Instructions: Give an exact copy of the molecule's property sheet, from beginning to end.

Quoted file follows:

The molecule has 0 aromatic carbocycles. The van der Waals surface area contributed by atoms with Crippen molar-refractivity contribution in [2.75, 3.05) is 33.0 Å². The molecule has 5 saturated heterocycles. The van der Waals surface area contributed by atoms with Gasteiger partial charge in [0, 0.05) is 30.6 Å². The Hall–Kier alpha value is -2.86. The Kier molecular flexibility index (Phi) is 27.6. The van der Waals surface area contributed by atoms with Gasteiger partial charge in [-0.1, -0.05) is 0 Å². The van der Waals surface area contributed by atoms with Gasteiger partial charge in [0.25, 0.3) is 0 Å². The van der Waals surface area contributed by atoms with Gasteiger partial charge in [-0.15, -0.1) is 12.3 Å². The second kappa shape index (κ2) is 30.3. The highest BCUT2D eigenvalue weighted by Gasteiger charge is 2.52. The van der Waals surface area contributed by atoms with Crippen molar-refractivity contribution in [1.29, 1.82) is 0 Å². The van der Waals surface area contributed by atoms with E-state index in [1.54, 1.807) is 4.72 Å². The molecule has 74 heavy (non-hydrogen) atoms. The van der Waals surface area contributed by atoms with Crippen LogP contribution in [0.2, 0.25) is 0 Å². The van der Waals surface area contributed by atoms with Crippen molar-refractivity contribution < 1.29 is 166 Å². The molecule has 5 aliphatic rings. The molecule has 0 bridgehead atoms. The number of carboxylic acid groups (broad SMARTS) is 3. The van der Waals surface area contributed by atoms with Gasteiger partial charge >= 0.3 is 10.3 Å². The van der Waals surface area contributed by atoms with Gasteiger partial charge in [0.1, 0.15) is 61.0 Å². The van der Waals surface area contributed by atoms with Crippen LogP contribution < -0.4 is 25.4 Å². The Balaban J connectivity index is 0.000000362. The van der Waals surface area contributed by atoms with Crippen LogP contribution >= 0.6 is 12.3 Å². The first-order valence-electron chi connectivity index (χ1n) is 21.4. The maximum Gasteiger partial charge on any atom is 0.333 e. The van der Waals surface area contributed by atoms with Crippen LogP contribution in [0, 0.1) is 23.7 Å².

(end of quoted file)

The molecule has 0 aromatic carbocycles. The van der Waals surface area contributed by atoms with Crippen molar-refractivity contribution in [2.75, 3.05) is 33.0 Å². The molecule has 5 saturated heterocycles. The van der Waals surface area contributed by atoms with Gasteiger partial charge in [0, 0.05) is 30.6 Å². The Hall–Kier alpha value is -2.86. The Kier molecular flexibility index (Phi) is 27.6. The van der Waals surface area contributed by atoms with Gasteiger partial charge in [-0.1, -0.05) is 0 Å². The van der Waals surface area contributed by atoms with Gasteiger partial charge in [0.25, 0.3) is 0 Å². The van der Waals surface area contributed by atoms with Gasteiger partial charge in [-0.15, -0.1) is 12.3 Å². The second kappa shape index (κ2) is 30.3. The highest BCUT2D eigenvalue weighted by Gasteiger charge is 2.52. The van der Waals surface area contributed by atoms with Crippen molar-refractivity contribution in [1.29, 1.82) is 0 Å². The van der Waals surface area contributed by atoms with E-state index in [1.54, 1.807) is 4.72 Å². The molecule has 74 heavy (non-hydrogen) atoms. The van der Waals surface area contributed by atoms with Crippen LogP contribution in [0.2, 0.25) is 0 Å². The van der Waals surface area contributed by atoms with Crippen molar-refractivity contribution < 1.29 is 166 Å². The molecule has 5 aliphatic rings. The molecule has 0 bridgehead atoms. The number of carboxylic acid groups (broad SMARTS) is 3. The van der Waals surface area contributed by atoms with Gasteiger partial charge >= 0.3 is 10.3 Å². The van der Waals surface area contributed by atoms with Gasteiger partial charge in [0.1, 0.15) is 61.0 Å². The van der Waals surface area contributed by atoms with Crippen LogP contribution < -0.4 is 25.4 Å². The Balaban J connectivity index is 0.000000362. The van der Waals surface area contributed by atoms with Crippen LogP contribution >= 0.6 is 12.3 Å². The first-order valence-electron chi connectivity index (χ1n) is 21.4. The maximum Gasteiger partial charge on any atom is 0.333 e. The van der Waals surface area contributed by atoms with Crippen LogP contribution in [0, 0.1) is 23.7 Å².